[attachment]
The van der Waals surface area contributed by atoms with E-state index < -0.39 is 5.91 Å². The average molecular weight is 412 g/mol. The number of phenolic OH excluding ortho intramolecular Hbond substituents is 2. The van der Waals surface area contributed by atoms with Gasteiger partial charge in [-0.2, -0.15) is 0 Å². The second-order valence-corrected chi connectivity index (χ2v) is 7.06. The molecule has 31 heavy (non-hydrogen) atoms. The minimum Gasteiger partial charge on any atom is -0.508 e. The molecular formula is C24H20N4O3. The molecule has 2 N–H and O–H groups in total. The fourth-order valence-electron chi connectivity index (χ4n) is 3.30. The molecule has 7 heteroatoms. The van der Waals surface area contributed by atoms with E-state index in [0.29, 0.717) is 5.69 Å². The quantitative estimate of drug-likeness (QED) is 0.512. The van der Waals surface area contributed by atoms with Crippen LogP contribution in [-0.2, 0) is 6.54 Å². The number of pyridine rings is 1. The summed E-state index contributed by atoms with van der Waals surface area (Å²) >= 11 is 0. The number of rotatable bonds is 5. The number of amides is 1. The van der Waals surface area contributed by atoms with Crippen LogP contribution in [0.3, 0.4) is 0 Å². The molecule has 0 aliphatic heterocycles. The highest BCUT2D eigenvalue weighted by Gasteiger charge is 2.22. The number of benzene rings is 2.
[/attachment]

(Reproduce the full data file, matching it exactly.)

The van der Waals surface area contributed by atoms with E-state index < -0.39 is 5.91 Å². The average molecular weight is 412 g/mol. The number of phenolic OH excluding ortho intramolecular Hbond substituents is 2. The van der Waals surface area contributed by atoms with Gasteiger partial charge in [-0.2, -0.15) is 0 Å². The second-order valence-corrected chi connectivity index (χ2v) is 7.06. The molecule has 31 heavy (non-hydrogen) atoms. The minimum Gasteiger partial charge on any atom is -0.508 e. The molecular formula is C24H20N4O3. The molecule has 2 N–H and O–H groups in total. The fourth-order valence-electron chi connectivity index (χ4n) is 3.30. The molecule has 7 heteroatoms. The van der Waals surface area contributed by atoms with E-state index in [0.29, 0.717) is 5.69 Å². The quantitative estimate of drug-likeness (QED) is 0.512. The van der Waals surface area contributed by atoms with Crippen LogP contribution in [-0.2, 0) is 6.54 Å². The number of pyridine rings is 1. The summed E-state index contributed by atoms with van der Waals surface area (Å²) >= 11 is 0. The number of rotatable bonds is 5. The number of amides is 1. The van der Waals surface area contributed by atoms with Crippen LogP contribution in [0.3, 0.4) is 0 Å². The molecule has 0 aliphatic heterocycles. The highest BCUT2D eigenvalue weighted by Gasteiger charge is 2.22. The number of benzene rings is 2.